“Fish.” Heb., dagh; Gr., ke′tei, “sea monster; huge fish”; Lat., pi′scem.

The Bible does not specify what type of sea creature swallowed Jonah, only using th term "big fish." But there are whales that are known to have the capacity to swallow a man whole. For example, National Geographic (December 1992) stated that the whale shark has the capacity, it is over 70 feet tall and weighs over 70 tons.


“The whale shark’s unusual digestive anatomy lends itself to Jonah stories. It is easy to imagine yourself being inadvertently sucked into a whale shark’s mouth, which is huge . . . The cavernous mouth of even a small adult whale shark could easily accommodate a pair of Jonahs.”



posted on Nov, 19 2010 @ 02:08 AM
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reply to post by Calender
 


Are you implying that this is a true account?
And that Jonah was swallowed.
That it is not allegorical but literal.



posted on Nov, 19 2010 @ 02:14 AM
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reply to post by midicon
 


I have no reason to doubt Jesus' word on it. That it could happen is not out of the question (scientific proof that is, there are whales out there with the capability to swallow a human no problem). That there is a God, I have no doubt. If he can create a fish that has the capacity to swallow a human, and then that he decides to use it to save a human after he throws himself overboard into the sea to save the crew of people he was with because that same God was causing a storm in the sea, none of it seems far-fetched at all.

Now, obviously you take a different stance. And that is no doubt because you don't believe the Bible. But have you ever actually took the time to read it?



posted on Nov, 19 2010 @ 02:33 AM
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reply to post by Calender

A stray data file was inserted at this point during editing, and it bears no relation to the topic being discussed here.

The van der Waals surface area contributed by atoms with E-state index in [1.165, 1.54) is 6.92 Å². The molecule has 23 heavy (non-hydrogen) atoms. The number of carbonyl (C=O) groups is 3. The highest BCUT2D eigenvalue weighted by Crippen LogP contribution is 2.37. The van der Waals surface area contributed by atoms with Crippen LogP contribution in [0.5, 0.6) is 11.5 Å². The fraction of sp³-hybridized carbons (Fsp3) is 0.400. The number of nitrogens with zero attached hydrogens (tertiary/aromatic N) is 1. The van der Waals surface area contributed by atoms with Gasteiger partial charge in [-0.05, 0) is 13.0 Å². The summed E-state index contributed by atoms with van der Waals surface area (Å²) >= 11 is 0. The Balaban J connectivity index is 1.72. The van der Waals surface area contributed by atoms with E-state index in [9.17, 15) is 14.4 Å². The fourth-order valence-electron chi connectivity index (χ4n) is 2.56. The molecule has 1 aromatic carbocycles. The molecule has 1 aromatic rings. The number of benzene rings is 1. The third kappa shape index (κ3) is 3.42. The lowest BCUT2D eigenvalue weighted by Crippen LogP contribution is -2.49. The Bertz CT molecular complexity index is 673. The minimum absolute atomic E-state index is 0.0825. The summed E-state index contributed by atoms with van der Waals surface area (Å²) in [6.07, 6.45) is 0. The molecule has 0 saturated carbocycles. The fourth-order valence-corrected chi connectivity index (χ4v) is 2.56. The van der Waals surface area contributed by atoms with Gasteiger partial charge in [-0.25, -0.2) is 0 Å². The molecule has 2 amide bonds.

It is out of the question.
Three days in a whales belly says it all.
Nothing far fetched about that!
And you make too many assumptions.
Like I don’t believe the bible,
I just don’t accept it’s all literal truth.
Perhaps there is depth,
For the eyes that that can see,
Have I read the bible?
I don’t think you have.
Or at least not with any understanding.

Regards Midicon.



posted on Nov, 19 2010 @ 02:43 AM
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reply to post by Calender
 


your very ignorant for assuming the bible you read tells you the truth. the only way for you to really know what the bible says is to read it in the orignal language it was written.



posted on Nov, 19 2010 @ 02:47 AM
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Originally posted by Calender
reply to post by midicon
 


I have no reason to doubt Jesus' word on it.


last time i checked jonah was from the old testament....that would be before jesus' time. sorry i have to tell you the order your holy book goes in when im not even christian, let alone believe in yahweh or yeshua.



posted on Nov, 19 2010 @ 02:49 AM
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Originally posted by midicon
reply to post by Calender
 


It is out of the question.
Three days in a whales belly says it all.
Nothing far fetched about that!
And you make too many assumptions.
Like I don’t believe the bible,
I just don’t accept it’s all literal truth.
Perhaps there is depth,
For the eyes that that can see,
Have I read the bible?
I don’t think you have.
Or at least not with any understanding.

Regards Midicon.



I made no assumptions about you. I asked if you have ever read the Bible? For surely if you have, then you would see it is really God's word, and truth, just as it claims to be:

(2 Timothy 3:16-17) All Scripture is inspired of God and beneficial for teaching, for reproving, for setting things straight, for disciplining in righteousness, 17 that the man of God may be fully competent, completely equipped for every good work.


As for the three days in the belly of the great fish. If you choose to believe that both Jesus was wrong and misleading about it as well as the inspired book of Jonah, that is your choice. But to think that a man can live for three days in a very cramped living space such as the belly of a whale is not far-fetched, nor out of the realm of belief at all.

Again I will stand by Jesus' own words on the matter. There could be no greater witness to the veracity of the account than those of Jesus himself, who was alive in the spirit realm before he came to earth, and was there to see the event take place.



posted on Nov, 19 2010 @ 02:57 AM
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Originally posted by bismos

Originally posted by Calender
reply to post by midicon
 


I have no reason to doubt Jesus' word on it.